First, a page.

Documentary filmmaker and Tucson native Brooke Sebold's work-in-progress, Red Without Blue, explores "universal themes of family and relationship, through the transgender experience, that anyone can relate to," said Sebold in a recent phone interview. She will introduce excerpts from the film and lead a discussion afterward at the Loft Cinema, 3233 E. Speedway, on Monday, Nov. 14 at 7 p.m. The showing will be preceded by a reception at 6 p.m.
This is a kick-off event for the Lesbian, Gay, Bisexual and Transgender Jewish Inclusion Project, which grew out of the 2002 Tucson Jewish population study that found a lack of LGBT affiliation in the Jewish community. Ed Levin, recently hired as project manager for the inclusion project, moved to Tucson two and a half years ago. He says that it has been easy to get involved in the Tucson gay community, but "very challenging to plug into the Jewish community."
Funded by a Jewish Federation of Southern Arizona compelling needs grant, the University of Arizona Hillel Foundation, Jewish Family & Children's Service, Wingspan and the Gertrude Stein Salon, the project will address the need to "create safe and welcoming spaces for LGBT people," says Levin.
In making Red Without Blue, Sebold says she wants to "give exposure to the transgender issue." When she learned about her roommate Mark's identical twin, Clair (formerly Alex), she says that their family story resonated with her. As a "serious tomboy" who was "also very close to my older brother Jordan," she reflects, "I always wondered what it would be like to grow up a man."
When Mark and Alex Farley came out as gay in the seventh grade, their mother supported them, but they were "really in the dark," says Sebold. "They started befriending 30-year-old gay men with bad intentions; they got into pretty self-destructive behavior," she says. Ultimately, notes Sebold, Mark and Clair's "picture-perfect American family had to endure and overcome their struggle."
When she was in the seventh grade, Sebold, now 24, nearly died in a skiing accident. She was in a coma for 10 days and remained in a wheelchair for a year, missing most of the eighth grade at Tucson Hebrew Academy. During that year, she says, recalling her family's closeness and support, "my dad would go to Blockbuster and rent six movies every day" for her. Before the accident, "I was a real athlete focused on sports. I wanted to be the first woman in the NFL," says Sebold. Instead, "my time alone watching movies and creating art was a pivotal moment, the opportunity to get to know myself," she says.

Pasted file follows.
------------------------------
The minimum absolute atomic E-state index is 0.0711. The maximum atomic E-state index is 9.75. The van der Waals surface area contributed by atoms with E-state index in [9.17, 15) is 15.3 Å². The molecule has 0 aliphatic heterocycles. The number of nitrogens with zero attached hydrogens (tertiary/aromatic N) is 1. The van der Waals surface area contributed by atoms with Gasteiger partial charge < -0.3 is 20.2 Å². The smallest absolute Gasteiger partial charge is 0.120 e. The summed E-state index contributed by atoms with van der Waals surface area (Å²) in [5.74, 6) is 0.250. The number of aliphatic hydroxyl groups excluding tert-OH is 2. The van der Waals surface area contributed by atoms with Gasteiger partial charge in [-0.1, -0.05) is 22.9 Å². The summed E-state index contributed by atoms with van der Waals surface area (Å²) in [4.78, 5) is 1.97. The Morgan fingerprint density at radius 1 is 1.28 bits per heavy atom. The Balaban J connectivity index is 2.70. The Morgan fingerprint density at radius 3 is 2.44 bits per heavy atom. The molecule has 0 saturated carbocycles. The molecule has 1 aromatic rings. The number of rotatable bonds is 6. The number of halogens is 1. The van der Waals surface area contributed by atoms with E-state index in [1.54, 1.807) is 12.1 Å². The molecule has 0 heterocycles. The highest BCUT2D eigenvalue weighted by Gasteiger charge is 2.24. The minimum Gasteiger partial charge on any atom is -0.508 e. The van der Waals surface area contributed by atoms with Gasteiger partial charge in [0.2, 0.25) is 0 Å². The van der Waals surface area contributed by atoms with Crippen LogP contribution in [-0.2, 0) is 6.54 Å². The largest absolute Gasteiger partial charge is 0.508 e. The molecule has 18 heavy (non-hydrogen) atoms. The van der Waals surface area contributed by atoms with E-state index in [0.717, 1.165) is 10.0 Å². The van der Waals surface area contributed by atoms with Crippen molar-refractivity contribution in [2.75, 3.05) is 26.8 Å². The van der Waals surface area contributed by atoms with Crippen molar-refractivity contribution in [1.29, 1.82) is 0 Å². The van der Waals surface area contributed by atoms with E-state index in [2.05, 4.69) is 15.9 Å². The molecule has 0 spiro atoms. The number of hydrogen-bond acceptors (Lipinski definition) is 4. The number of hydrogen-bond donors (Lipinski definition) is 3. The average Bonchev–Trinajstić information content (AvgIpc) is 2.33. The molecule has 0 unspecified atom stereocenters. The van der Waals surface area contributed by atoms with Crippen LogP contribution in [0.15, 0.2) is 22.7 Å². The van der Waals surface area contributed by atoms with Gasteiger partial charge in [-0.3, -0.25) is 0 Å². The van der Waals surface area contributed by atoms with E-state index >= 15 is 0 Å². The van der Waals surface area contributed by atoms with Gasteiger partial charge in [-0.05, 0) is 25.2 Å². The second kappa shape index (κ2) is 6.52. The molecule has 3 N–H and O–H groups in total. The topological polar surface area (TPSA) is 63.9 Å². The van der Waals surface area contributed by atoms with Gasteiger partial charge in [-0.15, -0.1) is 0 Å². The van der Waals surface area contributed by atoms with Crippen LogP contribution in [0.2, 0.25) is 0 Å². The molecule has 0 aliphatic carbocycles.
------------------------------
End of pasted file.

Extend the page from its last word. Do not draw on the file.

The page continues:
Sebold also missed six months of her sophomore year at St. Gregory's College Preparatory School because of an infected stitch from post-accident surgery. But she went on to Brown University, graduating in 2003 with a degree in visual arts and film theory, and moved to San Francisco for an internship with Citizen Films, which later turned into a job.
With Mark's input, along with co-directors Benita Naschold and Todd Sills, the production of Red Without Blue is a "collaborative process, trying to make the film as intimate as possible," says Sebold, adding that the co-directors "take on the story as our own."
Red Without Blue has already won some awards, including a coveted screening at the recent IFP Market and Conference for independent filmmakers in New York, where PBS, Sundance, HBO/Cinemax and other distributors "expressed continued interest in the completed film [projected for June 2006]," according to Sebold.
For Ronnie Sebold, her daughter's accomplishments recall the efforts of the Jewish community 12 years ago: "This community cried for her, they prayed for her. They rallied around her like I can't believe," she says, and now Brooke's first documentary will be previewed in Tucson. Even today, says Ronnie, "Everybody at THA asks, "How's she doing?'"
Sebold says she is "overwhelmed by the encouragement - both emotional and financial - that I have already received from the Tucson Jewish community for this project." All proceeds from the Nov. 14 event will go toward the completion of Red Without Blue. The filmmaker's passion for life and her work is palpable: "I feel very grateful; this is what I was meant to do," she says. "I got a chance to learn who I should be at an early age."
Tickets for the reception, film and discussion are $15; for the film and discussion $8. For more information, call 577-9393, ext.116 or 299-3000, ext. 217.